Seminar Two - April 2024

  • 23 April 2024

Installation in Form Gallery at Whitecliffe


In 1910, my great-grandfather was among the first to be balloted land at Ngātea; this occurred after the Hauraki Plains wetlands had been denuded and drained.

For millions of years, a Kahikatea forest had grown on the swamp land of these plains, an area providing fish, birds, roots, and building materials for local Māori. 

Early European explorers in the form of Captain Cook and Joseph Banks thought that: “Swamps might doubtless easily be drained” and the newly formed Government considered the land was ‘wasted’ and could be developed into productive flat farmland.

Traditional landscape painting was used to promote New Zealand to potential settlers, but it was largely false advertising. 

Artists such as Charles Heaphy, a draughtsman for the New Zealand Company, painted New Zealand through a European lens.

I am both visually exploring and researching the land where I grew up, reaching for a deeper understanding of the impact of human development on this environment – ecologically, socially, and physically. Looking at and painting the land as it is now but seeing things differently. 

I use these field trips to the Hauraki Plains as part of my process, as I sit painting what I can see but not what I remember or what used to be there.


  • 5 x Untitled studies of bush – watercolour on A5 Khadi rag paper
  • 15 x Untitled studies of Hauraki Plains – watercolour on cartridge paper from a gifted sketchbook.
  • 6 x Untitled studies of bush & Kahikatea trees – watercolour on cartridge paper from a gifted sketchbook.
  • 3 x Untitled studies of bush & Kahikatea trees – watercolour on A5 Hahnemühle Britannia paper

Crit Notes:


Interesting, exposed paper not fully covered. What's in front of you, knowing the history of place - painting with ground revealed emphasises exposed ground, what's missing that was there before, was this conscious? Related to material usage. Assumed it was the craft of it, but also looking at something not revealed, so seen as tied together.

Traditional landscapes, are intimate. Works are gridded, feels archived e.g. Smithsonian displays. Interesting having 2 viewpoints beside each other. Reference to Checkerboard Dairyland. Categorising - response to different views, part looks like a silhouette beneath the foliage. L-R reads as honing in on landscape = love to see a full wrap-around room.

Vertical trees, horizontal land studies.

Cold reading based on Hauraki Plains - Jo draws Whenua, deeply significant. LH panels didn't easily read those. Left side - outliers. Trees from the bush in Auckland. With awareness, trees read like palisades. Richer, more vibrant trees on right attempt to circle back to what was?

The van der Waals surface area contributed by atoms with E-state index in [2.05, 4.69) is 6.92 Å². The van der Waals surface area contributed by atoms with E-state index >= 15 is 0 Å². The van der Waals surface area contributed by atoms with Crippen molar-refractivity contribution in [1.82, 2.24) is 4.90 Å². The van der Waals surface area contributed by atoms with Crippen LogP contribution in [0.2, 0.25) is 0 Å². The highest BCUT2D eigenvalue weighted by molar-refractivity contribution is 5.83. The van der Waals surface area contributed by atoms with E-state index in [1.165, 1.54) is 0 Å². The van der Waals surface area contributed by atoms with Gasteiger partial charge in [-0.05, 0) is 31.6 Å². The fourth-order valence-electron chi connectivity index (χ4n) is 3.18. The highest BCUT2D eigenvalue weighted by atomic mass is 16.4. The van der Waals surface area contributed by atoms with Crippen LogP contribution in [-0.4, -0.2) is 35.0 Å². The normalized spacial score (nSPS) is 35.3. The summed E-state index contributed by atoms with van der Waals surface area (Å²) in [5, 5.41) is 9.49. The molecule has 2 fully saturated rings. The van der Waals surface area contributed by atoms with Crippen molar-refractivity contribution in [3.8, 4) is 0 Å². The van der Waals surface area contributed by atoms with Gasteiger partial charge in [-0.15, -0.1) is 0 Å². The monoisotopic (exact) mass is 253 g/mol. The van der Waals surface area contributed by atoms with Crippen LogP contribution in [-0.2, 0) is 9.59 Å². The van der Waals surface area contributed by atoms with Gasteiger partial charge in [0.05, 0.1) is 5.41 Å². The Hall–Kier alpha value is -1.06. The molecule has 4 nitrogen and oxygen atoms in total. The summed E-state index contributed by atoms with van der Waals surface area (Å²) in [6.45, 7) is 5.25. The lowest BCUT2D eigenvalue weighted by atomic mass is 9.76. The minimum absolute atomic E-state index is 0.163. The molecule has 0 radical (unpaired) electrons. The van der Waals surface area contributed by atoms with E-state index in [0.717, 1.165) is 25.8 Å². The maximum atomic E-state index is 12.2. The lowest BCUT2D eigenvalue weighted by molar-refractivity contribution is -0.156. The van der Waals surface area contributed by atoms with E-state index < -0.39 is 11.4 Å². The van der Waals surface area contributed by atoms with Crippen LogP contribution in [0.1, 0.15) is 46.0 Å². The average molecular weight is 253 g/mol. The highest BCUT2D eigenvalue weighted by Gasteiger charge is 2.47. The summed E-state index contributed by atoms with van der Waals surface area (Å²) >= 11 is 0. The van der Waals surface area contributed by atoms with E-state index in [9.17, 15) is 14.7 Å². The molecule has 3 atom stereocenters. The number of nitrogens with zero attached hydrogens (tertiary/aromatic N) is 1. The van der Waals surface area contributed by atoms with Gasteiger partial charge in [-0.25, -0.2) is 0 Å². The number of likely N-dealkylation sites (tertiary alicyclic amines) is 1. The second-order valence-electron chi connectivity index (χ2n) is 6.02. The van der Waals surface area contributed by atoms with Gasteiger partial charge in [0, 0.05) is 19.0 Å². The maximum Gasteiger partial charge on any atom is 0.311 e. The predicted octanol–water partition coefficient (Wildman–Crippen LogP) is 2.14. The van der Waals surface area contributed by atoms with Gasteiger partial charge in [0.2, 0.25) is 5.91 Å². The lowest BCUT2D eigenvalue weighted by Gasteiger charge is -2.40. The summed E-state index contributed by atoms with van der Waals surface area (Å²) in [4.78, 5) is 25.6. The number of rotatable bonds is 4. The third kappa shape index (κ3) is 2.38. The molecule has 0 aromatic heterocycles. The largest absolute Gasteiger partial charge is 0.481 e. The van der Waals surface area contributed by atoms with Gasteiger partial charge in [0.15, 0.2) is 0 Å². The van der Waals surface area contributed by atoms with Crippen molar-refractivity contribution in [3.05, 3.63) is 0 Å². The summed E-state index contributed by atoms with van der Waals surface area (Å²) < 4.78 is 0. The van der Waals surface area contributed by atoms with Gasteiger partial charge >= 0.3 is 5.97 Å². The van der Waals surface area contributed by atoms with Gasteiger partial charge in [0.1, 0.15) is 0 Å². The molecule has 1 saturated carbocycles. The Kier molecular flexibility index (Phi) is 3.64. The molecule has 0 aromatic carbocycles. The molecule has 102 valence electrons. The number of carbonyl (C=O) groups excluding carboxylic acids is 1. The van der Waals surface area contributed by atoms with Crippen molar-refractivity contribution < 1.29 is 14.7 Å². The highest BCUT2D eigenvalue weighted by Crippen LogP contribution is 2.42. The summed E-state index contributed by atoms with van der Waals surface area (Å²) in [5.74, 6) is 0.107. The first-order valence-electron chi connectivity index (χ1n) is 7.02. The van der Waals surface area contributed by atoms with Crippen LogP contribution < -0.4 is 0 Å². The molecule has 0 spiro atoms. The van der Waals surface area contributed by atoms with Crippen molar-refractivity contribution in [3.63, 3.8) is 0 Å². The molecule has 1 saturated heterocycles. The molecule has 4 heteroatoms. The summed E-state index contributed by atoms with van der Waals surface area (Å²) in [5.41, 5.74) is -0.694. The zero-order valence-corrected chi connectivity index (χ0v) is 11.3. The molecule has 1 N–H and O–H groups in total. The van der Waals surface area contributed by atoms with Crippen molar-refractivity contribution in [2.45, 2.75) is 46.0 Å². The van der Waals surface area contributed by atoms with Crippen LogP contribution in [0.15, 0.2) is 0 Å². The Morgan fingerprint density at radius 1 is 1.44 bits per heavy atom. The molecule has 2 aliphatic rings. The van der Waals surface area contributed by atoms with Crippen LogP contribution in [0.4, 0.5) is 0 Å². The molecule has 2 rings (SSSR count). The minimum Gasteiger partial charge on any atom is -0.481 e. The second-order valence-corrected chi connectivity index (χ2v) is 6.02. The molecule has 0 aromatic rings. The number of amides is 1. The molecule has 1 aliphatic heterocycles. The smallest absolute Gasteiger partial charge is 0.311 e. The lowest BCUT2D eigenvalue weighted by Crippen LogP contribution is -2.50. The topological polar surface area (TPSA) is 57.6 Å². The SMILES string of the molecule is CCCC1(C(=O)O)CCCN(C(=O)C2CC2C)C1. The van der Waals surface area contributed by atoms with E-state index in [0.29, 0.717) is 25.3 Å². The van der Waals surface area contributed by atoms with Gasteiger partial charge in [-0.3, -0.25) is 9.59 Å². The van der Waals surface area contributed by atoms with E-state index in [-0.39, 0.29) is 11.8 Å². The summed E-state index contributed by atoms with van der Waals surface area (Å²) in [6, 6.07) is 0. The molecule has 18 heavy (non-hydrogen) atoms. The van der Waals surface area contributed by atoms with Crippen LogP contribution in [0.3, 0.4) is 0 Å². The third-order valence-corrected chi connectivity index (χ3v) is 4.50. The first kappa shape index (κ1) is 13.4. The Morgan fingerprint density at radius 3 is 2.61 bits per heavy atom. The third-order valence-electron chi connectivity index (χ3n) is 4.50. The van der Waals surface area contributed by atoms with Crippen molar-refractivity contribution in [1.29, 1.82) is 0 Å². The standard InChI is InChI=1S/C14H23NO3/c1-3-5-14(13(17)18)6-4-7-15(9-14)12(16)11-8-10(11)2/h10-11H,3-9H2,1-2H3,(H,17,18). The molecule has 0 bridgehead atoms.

Horizon describes Plains. Dutch painting in Netherlands, keeping the sea back. Control of nature to keep European way of life.
Never been there but colour grading works, melancholic? Paper and light fragments contribute to that.
Is this a lament?

What if the statement is not there? Isolated, each operates as a picture. No collage? If an image was removed from the series, it still carries a Wairua, an essence. Aerial perspective adds to the meaning of the loss of land, like a view out of a train. You got what you wanted in the greyness of some of the works. Offsets the 'baggage'.

Separated works - does it matter how the viewer reacts to the story?

Question - how do we get the story across?

Because of scale more like studies, quick moments, but the grid does something else. Could the grid be considered a work? Move off the grid for the next crit?

Chequerboard of farmland - are the locations seperate? Feels like a narrative, special grid - feels like separate properties, then trees also in grid. Why are trees in a grid? Makes sense for the land.

Trees are figurative. Response to reading in melancholic way. Feels like a gallery of memorablia.

Not a provocation to dial it up, but be conscious of very strong history of both land and painting, so has the baggage of past histories. 

Interesting - is there a space to enjoy the beauty, sumptouness of the paint?

Not square format this time, hovers between square and landscape.


Studies only, nothing completed.

Big questions in the statement, I think it is good to tackle some of these big questions, as settlers we need to actively figure these things out.

Why are they unfinished? - Trying to explore where I can take them. Painting as it is now.

How are the themes present in the landcsapes? Jo is very intrested in the problem.

Watercolour seems very deliberate.

There is some great thinking and great painting but its not quite connecting, not quite sticking the knife in.

The horizons are intresting and a direction you would like to work on. Horizons - how do you subvert it?

Chris Perkins motifs.

Urgent conversations. How do you deal with landscapes?

Who previously owned the land. Many iwi, I know the history of one of them Ngata Paoa, and also a bit Ngati Maru, but there were many surrounding the Plains and using as a food basket. Maybe do more research about the previous owners if possible. Museum library.

The scale is not helping you. Trees are massive so you should embrace the scale.

As a white person, I don't want to be let of the hook.

Postcard size marketing.

Bigger paintbrush.

How can you stop me from enjoying it? Text to accompany it, bold lettering, advertising about NZ.

Its contentious problematic content, brave to deal with it.

Interesting and difficult critique.

Juxatopositon with giant trees, with the small paintings - start of something?

Watch the fild The Convert.

Difficult content but we all encourage you, good stuff! Very brave rich content.

Such great texture in your work, skilled hand. Keep using your watercolour practice.

Pakeha guilt, important work. Scary conversation, but shouldn't be.

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